New Tennessee Governor Bill Haslam must submit a state budget to the legislature by March 1st. The proposed spending plan will include cuts in order to be balanced. That’s not just a matter of accounting – it also raises political questions.
Williamson County Republican Charles Sargent is the new chairman of the House Finance Committee. He’ll have to deal with a budget that has more needs than money to pay for them. And he’ll have to respect many of aims of Governor Bill Haslam.
“The governor-elect has already said he preferred not to cut state employees because we’re trying to keep a job work force, and we’re gonna have to look at different areas of the budget. Between TennCare and additional initiatives in education we’re gonna have to just look to see where some of this monies will come from.”
Sargent says any cuts to the state budget will have to be carefully crafted. He’s not a fan of across-the-board reductions.
“I don’t believe in just saying we’re gonna cut everything three percent, or four percent, or whatever the percentage is. I believe that we have to look at each department and not just do a flat cut.”
When one state department is reduced more than another department, the people affected by the deeper cuts usually complain. Who gets cut, is a political question.
The accounting question is how to balance the budget against expected tax collections. Those collections have increased a little in the past half year.
Sargent is beginning his eighth two-year term in the state House. He has previously served on the Finance Committee. He says – very cautiously – that state revenues appear to be improving.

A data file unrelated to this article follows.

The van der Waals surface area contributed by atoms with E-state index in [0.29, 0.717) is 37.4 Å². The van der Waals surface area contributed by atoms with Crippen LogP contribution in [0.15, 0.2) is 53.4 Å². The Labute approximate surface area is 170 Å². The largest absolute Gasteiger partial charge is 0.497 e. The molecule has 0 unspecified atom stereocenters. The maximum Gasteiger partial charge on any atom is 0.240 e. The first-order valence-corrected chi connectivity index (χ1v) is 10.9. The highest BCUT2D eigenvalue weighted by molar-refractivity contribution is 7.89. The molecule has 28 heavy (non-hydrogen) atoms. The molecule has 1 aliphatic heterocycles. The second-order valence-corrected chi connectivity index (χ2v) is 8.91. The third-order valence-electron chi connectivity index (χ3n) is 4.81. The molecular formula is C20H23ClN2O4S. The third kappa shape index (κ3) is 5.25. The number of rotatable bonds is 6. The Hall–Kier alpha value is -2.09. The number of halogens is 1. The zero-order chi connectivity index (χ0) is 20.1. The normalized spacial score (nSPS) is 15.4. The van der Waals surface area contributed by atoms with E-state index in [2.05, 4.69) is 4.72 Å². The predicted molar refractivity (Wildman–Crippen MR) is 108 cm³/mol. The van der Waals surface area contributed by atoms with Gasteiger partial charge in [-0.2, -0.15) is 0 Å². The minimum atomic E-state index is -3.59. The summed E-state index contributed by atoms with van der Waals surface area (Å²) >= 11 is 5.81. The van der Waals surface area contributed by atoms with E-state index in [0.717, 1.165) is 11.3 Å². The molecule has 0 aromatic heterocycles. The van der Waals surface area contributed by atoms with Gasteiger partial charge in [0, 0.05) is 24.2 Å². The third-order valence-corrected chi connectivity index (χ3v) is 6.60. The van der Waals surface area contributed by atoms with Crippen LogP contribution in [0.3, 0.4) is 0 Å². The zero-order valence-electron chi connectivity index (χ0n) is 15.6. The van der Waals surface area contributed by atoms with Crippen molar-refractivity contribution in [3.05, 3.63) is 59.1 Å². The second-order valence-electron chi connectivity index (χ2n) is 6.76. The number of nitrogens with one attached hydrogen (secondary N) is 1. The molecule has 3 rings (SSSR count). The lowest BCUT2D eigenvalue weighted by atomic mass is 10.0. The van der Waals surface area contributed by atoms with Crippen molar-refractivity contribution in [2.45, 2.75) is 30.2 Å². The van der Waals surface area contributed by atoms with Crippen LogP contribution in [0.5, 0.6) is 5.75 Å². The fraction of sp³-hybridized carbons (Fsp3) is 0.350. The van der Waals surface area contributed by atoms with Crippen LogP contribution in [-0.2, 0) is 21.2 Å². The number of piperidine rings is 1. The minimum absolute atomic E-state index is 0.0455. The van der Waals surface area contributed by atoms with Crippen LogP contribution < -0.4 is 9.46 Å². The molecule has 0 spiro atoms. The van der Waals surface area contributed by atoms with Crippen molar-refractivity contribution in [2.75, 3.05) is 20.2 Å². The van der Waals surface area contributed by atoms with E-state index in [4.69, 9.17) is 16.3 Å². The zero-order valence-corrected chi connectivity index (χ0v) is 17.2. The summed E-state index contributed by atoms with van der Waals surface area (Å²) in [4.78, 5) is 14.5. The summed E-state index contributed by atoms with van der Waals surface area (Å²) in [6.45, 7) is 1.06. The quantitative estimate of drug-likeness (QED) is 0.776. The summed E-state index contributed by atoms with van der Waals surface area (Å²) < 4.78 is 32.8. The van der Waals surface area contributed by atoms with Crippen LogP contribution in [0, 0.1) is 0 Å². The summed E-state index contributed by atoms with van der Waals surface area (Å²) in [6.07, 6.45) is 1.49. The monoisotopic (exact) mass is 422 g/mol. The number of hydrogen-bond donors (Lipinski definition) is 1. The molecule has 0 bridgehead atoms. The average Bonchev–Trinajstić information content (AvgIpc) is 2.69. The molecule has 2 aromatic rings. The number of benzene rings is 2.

“The revenues are increasing every month, at a slow pace, but we do see the turn has been made, and revenues for the past six, seven months have slowly been going up.”
Later in the spring the state Funding Board will make an official guess as to how much revenue will come in during the fiscal year that begins July 1.
The legislature will have to decide if that figure is right – and cut the expected expenditures to match the expected income.
Most recent revenues
Under state accounting standards, December is the fifth month of the fiscal year for purposes of counting revenues. In other words, December tax collections represent business activity in November.
Finance Commissioner Mike Morrow said last week that those December collections outpaced budget estimates – for the fourth consecutive month.
“The positive growth occurring in sales tax and corporate tax collections is particularly encouraging, and gives us reason to believe Tennessee’s economy is on track to recover from the worst recession on record. It is especially pleasing to this administration knowing we are leaving a budget in balance, and a year-to-date revenue surplus available for the next governor and general assembly.”
Sales tax collections drive the state’s revenue stream. In December sales taxes were up $6.3 million more than the estimate. The more important figure is that sales tax year-to-date growth rate is 3.75 percent. In real money, that’s only $56.5 million more than the state had expected.
Franchise and excise taxes – the “property” and “income” taxes paid by businesses – were also up in December, but F&E taxes have been volatile in recent years as businesses try to estimate what their annual tax liability will be – and many businesses transfer income to other states where the tax liability is less.
This summary from the Tennessee Department of Finance and Administration:
Year-to-date collections for five months were $98.9 million more than the budgeted estimate. The general fund was over collected by $78.4 million and the four other funds were over collected by $20.5 million.